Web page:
- you’re younger – babies and young children are at greatest risk of colds and can expect to have 5 to 8 colds in a year. Children touch their faces frequently and put things in their mouths so colds spread easily. They also haven’t yet built up their immunity to the hundreds of cold viruses that circulate each year.
- you’re in contact with children - for example, you work in a daycare center or you have young kids at home.
- you have a weakened immune system –if you have an illness or take medication that weakens your immune system.
- you smoke – smoking damages your lungs and airways and also harms the immune system, making you more likely to catch a cold. You may also feel worse with it if you smoke, or are around secondhand smoke a lot.
- you’re in a place with more people – if you're around crowds for example schools, airports, planes, or nightclubs, you're more likely to be exposed to viruses that cause colds
- you’re not getting enough sleep - getting fewer sleep hours has been linked with higher chances of catching a cold. One study found that participants getting less than 7 hours of sleep were almost 3 times more likely to get a cold than those with 8 or more. A newer study has also suggested fewer hours are linked to an even higher risk.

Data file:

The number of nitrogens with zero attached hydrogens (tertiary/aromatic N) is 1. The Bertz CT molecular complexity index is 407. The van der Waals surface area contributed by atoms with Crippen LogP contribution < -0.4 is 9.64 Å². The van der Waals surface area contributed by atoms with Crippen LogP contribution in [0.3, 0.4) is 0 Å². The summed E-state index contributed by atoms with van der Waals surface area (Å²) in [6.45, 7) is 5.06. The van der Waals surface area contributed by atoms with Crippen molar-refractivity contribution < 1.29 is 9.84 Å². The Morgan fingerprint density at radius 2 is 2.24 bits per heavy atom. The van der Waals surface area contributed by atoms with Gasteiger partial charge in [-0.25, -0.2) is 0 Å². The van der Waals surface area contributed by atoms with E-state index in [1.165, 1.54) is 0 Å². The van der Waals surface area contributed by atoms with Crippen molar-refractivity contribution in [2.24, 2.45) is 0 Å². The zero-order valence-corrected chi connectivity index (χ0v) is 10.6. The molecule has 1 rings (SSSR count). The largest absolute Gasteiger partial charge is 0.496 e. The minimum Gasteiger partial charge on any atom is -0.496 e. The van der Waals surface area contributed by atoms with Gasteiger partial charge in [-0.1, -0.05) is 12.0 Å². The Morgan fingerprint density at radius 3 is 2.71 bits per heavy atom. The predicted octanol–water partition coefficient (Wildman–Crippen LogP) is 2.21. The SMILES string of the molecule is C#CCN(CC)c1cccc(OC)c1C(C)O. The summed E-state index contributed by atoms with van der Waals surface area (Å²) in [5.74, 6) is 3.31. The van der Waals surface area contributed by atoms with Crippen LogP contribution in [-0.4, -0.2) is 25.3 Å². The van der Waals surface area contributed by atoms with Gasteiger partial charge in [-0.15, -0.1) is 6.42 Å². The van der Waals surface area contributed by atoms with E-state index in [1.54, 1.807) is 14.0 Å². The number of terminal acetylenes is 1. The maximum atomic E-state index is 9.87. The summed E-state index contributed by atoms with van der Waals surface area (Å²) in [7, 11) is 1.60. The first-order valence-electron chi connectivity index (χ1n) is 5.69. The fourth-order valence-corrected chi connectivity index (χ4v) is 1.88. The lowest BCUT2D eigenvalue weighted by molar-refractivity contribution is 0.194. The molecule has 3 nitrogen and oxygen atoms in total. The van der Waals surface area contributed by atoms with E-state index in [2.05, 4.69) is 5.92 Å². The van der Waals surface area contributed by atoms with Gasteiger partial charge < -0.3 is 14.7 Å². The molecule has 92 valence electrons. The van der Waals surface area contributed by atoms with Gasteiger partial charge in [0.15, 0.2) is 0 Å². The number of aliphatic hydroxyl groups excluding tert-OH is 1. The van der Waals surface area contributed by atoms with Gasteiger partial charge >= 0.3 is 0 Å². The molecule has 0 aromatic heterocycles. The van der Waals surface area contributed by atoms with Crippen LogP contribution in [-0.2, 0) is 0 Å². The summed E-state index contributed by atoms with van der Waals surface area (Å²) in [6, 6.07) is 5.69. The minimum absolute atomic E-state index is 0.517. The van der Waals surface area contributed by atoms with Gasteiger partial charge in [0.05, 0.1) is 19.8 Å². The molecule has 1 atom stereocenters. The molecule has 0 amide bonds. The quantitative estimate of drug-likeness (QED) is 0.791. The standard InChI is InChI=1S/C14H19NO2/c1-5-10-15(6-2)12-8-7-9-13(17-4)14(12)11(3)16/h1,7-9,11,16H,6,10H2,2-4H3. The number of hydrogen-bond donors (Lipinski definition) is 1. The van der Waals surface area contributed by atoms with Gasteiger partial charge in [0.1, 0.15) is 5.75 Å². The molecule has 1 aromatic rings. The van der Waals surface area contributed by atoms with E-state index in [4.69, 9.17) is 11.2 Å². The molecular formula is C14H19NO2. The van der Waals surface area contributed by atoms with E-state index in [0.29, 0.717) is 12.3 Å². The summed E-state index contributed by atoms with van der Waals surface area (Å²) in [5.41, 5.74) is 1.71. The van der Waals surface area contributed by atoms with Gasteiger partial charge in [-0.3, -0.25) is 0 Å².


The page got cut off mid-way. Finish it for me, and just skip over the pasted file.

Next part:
- you’re stressed - being stressed can increase your chances of catching a cold. Read here for other ways stress can affect your body and .
- heavy physical training - while moderate physical activity can protect against getting colds, heavier training can do the opposite
Can you catch a cold from being cold?
There’s no evidence for low temperatures triggering a cold, but you are more likely to catch a cold in the colder months of fall and winter. We don’t know exactly why colds happen in the winter but some theories include:
- being indoors more when it’s cold brings people closer together, making it easier to spread
- schools are in session so colds can spread between children, who bring them home to their parents
- low humidity in the air both outdoors and inside due to central heating can dry out the inner lining of your nose and make it more susceptible to a virus
What are the symptoms of a cold?
Not everyone experiences the same cold in the same way and some people won’t get any symptoms at all, but you’ll recognize many of these classic cold symptoms:
- stuffy or runny nose
- sore or scratchy throat